It’s an age-old problem, as real estate rises, the premium goes up on space for the dead. The Memorial Necrópole Ecumenica in Santos, Brazil has gone the way real-estate professionals have done for ages, build up! Started in 1983, today, it measures 108 meters tall, features 25,000 tombs, several wake rooms, crypts, mausoleums, a peacock garden with its own small waterfall and even a chapel and snack bar on the roof.
Closer to heaven, huh?
Morne-à-l’Eau Cemetery // Guadeloupe, F.W.I
And last on my list is my favorite cemetery in the world. It’s so damn Instagrammable. While on a trip with Guadeloupe’s tourism board my fellow journalists and I drove past this cemetery in the commune Morne-à-l’Eau. We insisted the driver stop and give us time in this BEAUTIFUL place. The tiled black and white on the tombs and graces symbolize the passing from light to dark. A beautiful site to see, I could spend hours here. From what I heard, this cemetery is lit on All Saints Day. At dusk, candles are actually lit and this beautiful cemetery glows on the hill.
Take a tour around the beautiful Guadeloupe Cemetery!
Have you ever visited a cemetery while touring a city? What are some of your favorites around the world?
Did you know the average tourist spends two nights in Rome? It’s such a huge city with so many neighborhoods to discover, so when I first heard this stat, I thought, “how crazy!” But then I realized, my first visit to Rome was no more than 3 nights and with just the tourist sites being on my itinerary. But still, I hadn’t seen Rome. I’m still discovering Rome!
What if you’re looking for a different way to explore Rome? You still want to hit the tourist sites but maybe you’re looking for a more curated experience. That’s where the tour company Roma Experience comes in. Seeing the eternal city at dawn, Nero’s golden pleasure palace, a VR tour of the Colosseum are just a few of the special experiences this tour company offers. I had the pleasure of flashing back to my college days and fine art classes with a tour of Caravaggio and an exclusive visit to a first-class restoration lab, Merlini Storti where they restore paintings around the world from artists like Caravaggio, Raphael and Tintoretto.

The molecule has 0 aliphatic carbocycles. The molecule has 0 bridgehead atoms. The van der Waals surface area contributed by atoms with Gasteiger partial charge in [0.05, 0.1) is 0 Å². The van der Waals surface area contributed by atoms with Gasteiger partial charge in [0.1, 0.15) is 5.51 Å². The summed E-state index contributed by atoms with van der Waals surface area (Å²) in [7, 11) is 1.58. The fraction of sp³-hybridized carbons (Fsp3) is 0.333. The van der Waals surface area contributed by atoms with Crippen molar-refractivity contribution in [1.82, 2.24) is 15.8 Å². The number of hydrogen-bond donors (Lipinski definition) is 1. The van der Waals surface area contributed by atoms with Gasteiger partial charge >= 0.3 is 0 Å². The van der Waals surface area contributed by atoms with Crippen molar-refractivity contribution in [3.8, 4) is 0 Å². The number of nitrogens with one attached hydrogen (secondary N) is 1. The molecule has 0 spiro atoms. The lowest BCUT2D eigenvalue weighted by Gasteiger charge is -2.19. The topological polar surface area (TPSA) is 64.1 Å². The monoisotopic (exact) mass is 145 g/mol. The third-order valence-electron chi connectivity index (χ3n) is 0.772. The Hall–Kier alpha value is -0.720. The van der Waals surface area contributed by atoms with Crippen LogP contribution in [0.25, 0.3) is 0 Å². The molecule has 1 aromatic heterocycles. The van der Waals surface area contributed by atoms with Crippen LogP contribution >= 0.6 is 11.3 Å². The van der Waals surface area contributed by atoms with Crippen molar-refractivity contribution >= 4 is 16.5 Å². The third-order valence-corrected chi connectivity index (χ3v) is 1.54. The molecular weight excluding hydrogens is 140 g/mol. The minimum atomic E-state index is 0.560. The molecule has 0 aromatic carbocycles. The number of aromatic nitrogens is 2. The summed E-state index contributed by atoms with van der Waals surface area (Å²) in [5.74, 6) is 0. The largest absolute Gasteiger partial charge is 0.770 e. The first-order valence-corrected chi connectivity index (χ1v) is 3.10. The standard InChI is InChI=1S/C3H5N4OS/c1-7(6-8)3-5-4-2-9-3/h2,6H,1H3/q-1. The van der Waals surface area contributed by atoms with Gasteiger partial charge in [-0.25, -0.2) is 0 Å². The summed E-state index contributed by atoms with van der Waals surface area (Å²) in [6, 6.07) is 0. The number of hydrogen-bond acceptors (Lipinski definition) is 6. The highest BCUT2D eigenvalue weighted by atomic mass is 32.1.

If you’re an art nut listen up! Have you ever waited on line for ages to see at Caravaggio or a Titian at the MET or the Vatican, or National Museum? Did you know that in Rome, you have access to Caravaggios for free?! Caravaggio came into prominence during the Counter reformations where art and God were being brought closer to the people; paintings were being brought closer to commoners and commoners closer to the paintings. One could see both divinity and reality in art. When he arrived in Rome, it was the city of Christianity, the city of pilgrimage, the city of corruption and the city of prostitution. And that’s all reflected in his paintings — you just need to know how to look at them! And that’s what Roma Experience does. The guides implore you to open your eyes and they’ll take you through Caravaggio’s Rome.
The highlight of this experience was seeing restoration done at the Merlini-Storti Art Restoration in the heart of the city. All of those pieces painted centuries ago need a little TLC and this restoration lab is one of the best. This behind-the-scenes access until now was just that, something done behind closed doors. But Merlini-Storti recently focused on sharing their knowledge with public for people to be more sympathetic with the issue of conservation. Art through such an intimate experience. It’s a little bit of slow tourism, an off the beaten path experience in a city’s who streets you think you know everything about.
So the next time you’re in Italy, stay in Rome that extra night and have a truly unique experience with Roma Experience Tours. Check out a preview of my tour!
I absolutely love a sweet and savory tagine. One of my mom and my favorite places in the city is a Moroccan restaurant and despite wanting to try other things on the menu, I never can resist the lamb tagine with apricots and dates.
So, when Dar 7 Louyat offered Michele and me a traditional Moroccan cooking lesson as part of our stay we jumped at the opportunity. It’s definitely fun to explore a market in a new city but the be immersed in a local experience like we were when shopping with Naima for our tagine ingredients, gave us a whole other view of the souk. We were apart of it! Check out my latest YouTube video to find out how we made this delicious meal of a beef tagine, fava bean soup, salad and a delicious mashed pepper and eggplant blend.
After our lesson, they plated it all beautiful for a romantic meal in the atrium.
What a unique experience. Despite the language barrier, food brings everyone together. We cooked, laughed, bonded and cried (those onions!)
Do you have a favorite tagine recipe?! Let me know!
Also be sure to watch Michele freak out over the onions! Haha
It’s hard to choose a riad when booking in Morocco. Everyone seems more splendid than the last. We’re not sure how we came to Dar 7 Louyat, as I mentioned in my previous photo diary on my stay there, but we’re thrilled that we chose this recently restored 15th century riad. It was a feast for the eyes and our hosts made us feel as though we were visiting relatives.
Here’s a video of our great stay at Dar 7 Louyat which set the tone for our Morocco trip (more videos of Fez coming soon)! Hope this makes your decision easier!